The Government’s plans for red and green lanes for checks on goods entering Northern Ireland from the rest of the UK will require the construction of “enhanced facilities” at ports, a minister has said
In a letter to peers, minister for biosecurity Lord Benyon said the Government is “working intensively” to put in place revised arrangements for the post-Brexit Northern Ireland Protocol.
He said the Government prefers a negotiated settlement with the EU over differences on the protocol, but said it was proceeding with arrangements in legislation which overrides parts of the treaty.
The protocol was agreed by the UK and the EU as a way to avoid a hard border on the island of Ireland after Brexit.
It shifted the requirement for checks and customs declarations to trade crossing the Irish Sea, but is deeply unpopular with unionists, and the DUP has collapsed the powersharing institutions at Stormont in protest.
The UK Government, while continuing to negotiate with the EU over the protocol, has also introduced legislation in Parliament to override many parts of the treaty.
The Bill includes provision for the green and red lane system at Northern Ireland ports – with the green lane for goods from Great Britain which are staying in the region and the red lane to check and control goods going on to the Republic of Ireland and the rest of the EU.
In his letter to the House of Lords subcommittee on the Northern Ireland Protocol, Lord Benyon said: “The Government’s preference remains a negotiated solution, but we are proceeding with the Northern Ireland Protocol Bill as the situation in Northern Ireland needs to be resolved in any event.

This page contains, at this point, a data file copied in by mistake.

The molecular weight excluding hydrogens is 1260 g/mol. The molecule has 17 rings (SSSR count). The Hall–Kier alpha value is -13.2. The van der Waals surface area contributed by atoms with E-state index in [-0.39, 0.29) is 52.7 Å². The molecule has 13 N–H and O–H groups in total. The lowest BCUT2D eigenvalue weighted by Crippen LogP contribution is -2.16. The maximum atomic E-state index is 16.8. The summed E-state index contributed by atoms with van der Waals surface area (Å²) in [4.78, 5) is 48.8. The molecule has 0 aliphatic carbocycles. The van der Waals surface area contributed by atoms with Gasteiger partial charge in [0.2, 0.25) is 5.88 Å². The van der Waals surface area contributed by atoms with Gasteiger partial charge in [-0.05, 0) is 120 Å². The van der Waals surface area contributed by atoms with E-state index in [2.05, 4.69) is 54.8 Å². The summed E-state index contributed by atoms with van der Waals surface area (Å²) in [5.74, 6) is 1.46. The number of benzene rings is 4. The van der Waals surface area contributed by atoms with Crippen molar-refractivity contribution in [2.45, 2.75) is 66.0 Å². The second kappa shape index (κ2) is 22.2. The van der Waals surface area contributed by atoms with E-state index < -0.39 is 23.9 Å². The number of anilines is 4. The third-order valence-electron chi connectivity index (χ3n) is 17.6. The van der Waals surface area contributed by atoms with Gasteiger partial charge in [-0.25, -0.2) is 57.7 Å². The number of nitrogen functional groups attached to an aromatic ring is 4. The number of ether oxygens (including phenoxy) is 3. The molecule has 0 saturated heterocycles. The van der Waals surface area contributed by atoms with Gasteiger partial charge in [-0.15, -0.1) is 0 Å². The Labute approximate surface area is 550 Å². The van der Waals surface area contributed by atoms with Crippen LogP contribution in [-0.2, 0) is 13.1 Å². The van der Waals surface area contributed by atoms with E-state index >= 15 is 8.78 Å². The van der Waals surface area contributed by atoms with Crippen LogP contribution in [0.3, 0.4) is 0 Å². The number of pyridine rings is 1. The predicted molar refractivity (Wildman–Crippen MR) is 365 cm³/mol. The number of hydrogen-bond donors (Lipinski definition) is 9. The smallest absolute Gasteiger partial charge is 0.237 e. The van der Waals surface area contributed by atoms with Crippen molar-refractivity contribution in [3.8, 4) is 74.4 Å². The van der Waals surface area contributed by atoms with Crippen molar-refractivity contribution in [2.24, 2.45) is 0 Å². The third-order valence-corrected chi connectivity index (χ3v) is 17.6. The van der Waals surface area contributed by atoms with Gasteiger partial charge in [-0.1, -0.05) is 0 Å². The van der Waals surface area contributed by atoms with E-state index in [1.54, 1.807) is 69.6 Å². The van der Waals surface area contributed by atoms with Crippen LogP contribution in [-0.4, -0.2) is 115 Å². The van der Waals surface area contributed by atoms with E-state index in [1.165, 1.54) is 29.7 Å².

“This involves preparing to be able to deliver the red and green lane arrangements set out in the Bill in a smooth and timely way.
“It is written into the Bill’s text itself that we will not set aside the application of EU law in relation to checks and controls for EU-destined goods.
“The Government’s plans for implementation of the red lane were rightly questioned by many peers during the Bill’s second reading and at committee stage.
“The Government’s position has always been that the arrangements in place for the red lane will require the enhancement of existing SPS facilities at points of entry in Northern Ireland.
“The necessary construction has not taken place to date owing to wider concerns about the protocol’s implementation.
“However, acting to deliver these facilities is pivotal to securing a viable and sustainable way forward on the protocol in relation to EU-destined goods.”
Lord Benyon said delivery of the facilities was a devolved responsibility, but in the absence of Stormont the UK Government would act.
He said: “In line with that responsibility, Defra (Department for Environment Food and Rural Affairs) will introduce the necessary statutory instrument and relevant guidance to underpin this early in 2023.
“This will be done with full recognition of the ongoing responsibility of the Northern Ireland Department for Agriculture, Environment and Rural Affairs (Daera) in this area, including maintaining the appropriate staffing levels for those SPS facilities and other administrative matters.
“In the event that the Northern Ireland Executive is restored, our intention would be to engage on the scope for returning responsibilities back to the executive where there was agreement to this.
“In the meantime, the Government remains determined to implement as necessary the approach in the Northern Ireland Protocol Bill, support the restoration of the Northern Ireland Executive, and protect biosecurity across the UK.”
Ulster Unionist agriculture spokesman Tom Elliott said Lord Benyon’s letter indicated that the protocol was being enhanced rather than replaced.
He said: “In what appears to be UK appeasement of the EU to enhance checks at Northern Ireland ports, there is no indication of anything positive coming from the UK protocol legislation that will resolve the issues of the protocol in Northern Ireland.
“The UK Government seems to be giving whilst getting nothing in return.”